Halloween is fun but you need to keep your everybody safe - follow these important safety tips when choosing a costume for your child.
Everyone loves dressing up at Halloween, children most of all. And it's so sweet seeing them go from door-to-door trick or treating locally - who doesn't take a million pictures before they go out with their little buckets? But sadly it can be dangerous for some children, as there have been a number of well-documented accidents where children's Halloween costumes were set alight by accident.
Don't worry too much though- there are lots of things you can do to mitigate the risk. You need to make sure what you buy is as safe as it can be from candles, fires and sparks, and you need to brief them on what to look out for, as well as what to do if the worst happens. We're sure everyone will stay safe this Halloween, but you can be super sure if you read our fullproof guide to Halloween costume safety!
1. Use flame-resistant materials
As it's Halloween, your child is very likely to be near candles, lanterns, and other decorative flames. Polyester and nylon are both flame-resistant materials, for example. When picking out your child's costume always look for the label "flame-resistant" and make sure there is a visible CE mark.
REMEMBER: It’s safer to choose costumes made up of one layer of heavier materials as opposed to flimsy, layered, frilly ones. Thinner materials made up of lots of layers tend to burn much faster because more oxygen can get to the fire.
2. Pick a costume that’s made out of ONE material
Costumes that are made of one single type of material will often catch fire more slowly than those that are made out of lots of different materials.
If a costume is made of a variety of different fabrics, they can all react to a flame in a different way and, in some cases, can fuel the fire even faster.
3. Wear clothes UNDER the costume
Not only because it can be quite chilly when you're trick or treating but also because it's safer. Speaking about costumes, Kevin O'Neill from the Fire and Rescue Service said, "These are toys. Toys have a lower fire safety requirement. They have a lower fire safety standard. Just be aware of that and take measures.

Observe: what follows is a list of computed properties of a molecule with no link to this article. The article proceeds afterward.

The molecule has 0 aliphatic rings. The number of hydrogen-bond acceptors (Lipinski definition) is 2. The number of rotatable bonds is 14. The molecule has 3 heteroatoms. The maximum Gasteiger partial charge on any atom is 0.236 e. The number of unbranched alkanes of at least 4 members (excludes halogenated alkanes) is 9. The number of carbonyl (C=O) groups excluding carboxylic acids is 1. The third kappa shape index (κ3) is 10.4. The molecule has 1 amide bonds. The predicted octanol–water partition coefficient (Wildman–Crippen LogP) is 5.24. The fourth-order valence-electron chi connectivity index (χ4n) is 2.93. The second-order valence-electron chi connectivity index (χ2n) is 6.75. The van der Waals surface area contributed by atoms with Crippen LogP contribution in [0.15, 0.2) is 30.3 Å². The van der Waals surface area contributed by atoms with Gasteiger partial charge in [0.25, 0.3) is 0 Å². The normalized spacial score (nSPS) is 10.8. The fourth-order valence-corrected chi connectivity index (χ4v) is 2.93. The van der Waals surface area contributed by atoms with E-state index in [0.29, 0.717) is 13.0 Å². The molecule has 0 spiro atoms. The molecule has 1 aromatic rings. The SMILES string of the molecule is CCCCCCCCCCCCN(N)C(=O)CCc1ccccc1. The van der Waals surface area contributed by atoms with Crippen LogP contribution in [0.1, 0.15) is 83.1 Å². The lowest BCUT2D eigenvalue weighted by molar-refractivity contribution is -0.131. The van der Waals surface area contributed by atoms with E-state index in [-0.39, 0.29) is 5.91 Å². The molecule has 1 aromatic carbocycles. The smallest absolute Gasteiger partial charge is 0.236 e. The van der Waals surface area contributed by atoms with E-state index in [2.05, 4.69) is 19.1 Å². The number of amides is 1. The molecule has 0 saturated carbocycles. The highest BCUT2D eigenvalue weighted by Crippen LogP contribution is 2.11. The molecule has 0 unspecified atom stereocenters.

"One of those measures is to ensure children are wearing clothes under the costume.
"They should be wearing woollen tights for example or a woollen jumper or jeans. That way it gives some protection that if they were to catch fire you've still got a barrier between the garment and your skin".
4. Ditch the capes
Capes are very common on Halloween costumes, but - as proven by Madonna - they can pose a tripping hazard even to adults. More worryingly, however, is the fact that they pose a strangulation risk.
And on that note…
Avoid costumes and costume jewellery that is tight around the throat. Avoid anything, especially cords and sashes, that tie around the child’s neck.
5. Read the label on face paints
If you are buying face paints which are marketed at children, then they should be FDA approved. Always look for a CE mark and always check the packaging displays clear ingredients in English.
And remember that the words 'non-toxic' doesn’t always mean it will be safe for your child’s skin. Do an allergy test on a small patch of skin before using on your little one’s sensitive face.
No matter how tired they are following a night of fun, make sure you remove any costume makeup before bedroom to prevent possible skin irritation.
6. Keep an eye on accessories and props
Swords, knives, and other costume accessories should be short, soft, and flexible. If you think your child would be hurt if they fell on their accessory, be it a wand or a sword, then do not give them it.
Again, look for a visible CE mark when purchasing.
7. Be careful with masks
You want to make sure that your child’s mask fits snugly (so that it's comfortable and doesn’t slip), that the eye holes are big enough to see out of, and that they can breathe comfortably while wearing it.
Look for a visible CE mark before purchasing - and make sure your child doesn’t wear the mask when they are walking near busy roads.
8. Remember to stay visible
Choose bright and light coloured costumes and clothing wherever possible. If they are heading out trick-or-treating, give them a glow stick to carry, and buy reflective tape and attach it to your child’s costume. This will ensure that motorists can see your child - and that you can keep an eye on them!
9. Don’t forget the shoes!
Your little princess doesn’t need to wear high heels; leave them at home and pop her in sturdy footwear that she won’t trip in.
And, on the note, remember that many shoes that come with costumes are NOT meant for outdoor use; make sure your child is wearing shoes that fit properly and have proper grip to them, so that they don’t slip and fall. Also so they can comfortably survive the night walking around in their shoes.
10. And of course, make sure it fits
Do not purchase costumes that are flimsy, billowing, too big, or that drag on the ground; not only will this be a tripping hazard, but it could also get caught up in Halloween candles.
REMEMBER: The main thing to do is use your own common sense and rust your parental instincts. If it doesn’t feel safe or comfortable, then it probably isn’t; go with your gut, follow our advice, and keep things safe this Halloween.
Stop, drop, and roll
If the worst does happen, make sure that children know the 'stop, drop and roll' drill.
Speaking to the BBC, Kevin O'Neill from the Fire and Rescue Service said: "Stop what you're doing, get on the ground and roll.
"Allow the ground to be the means of suffocating a fire and not a person's hands."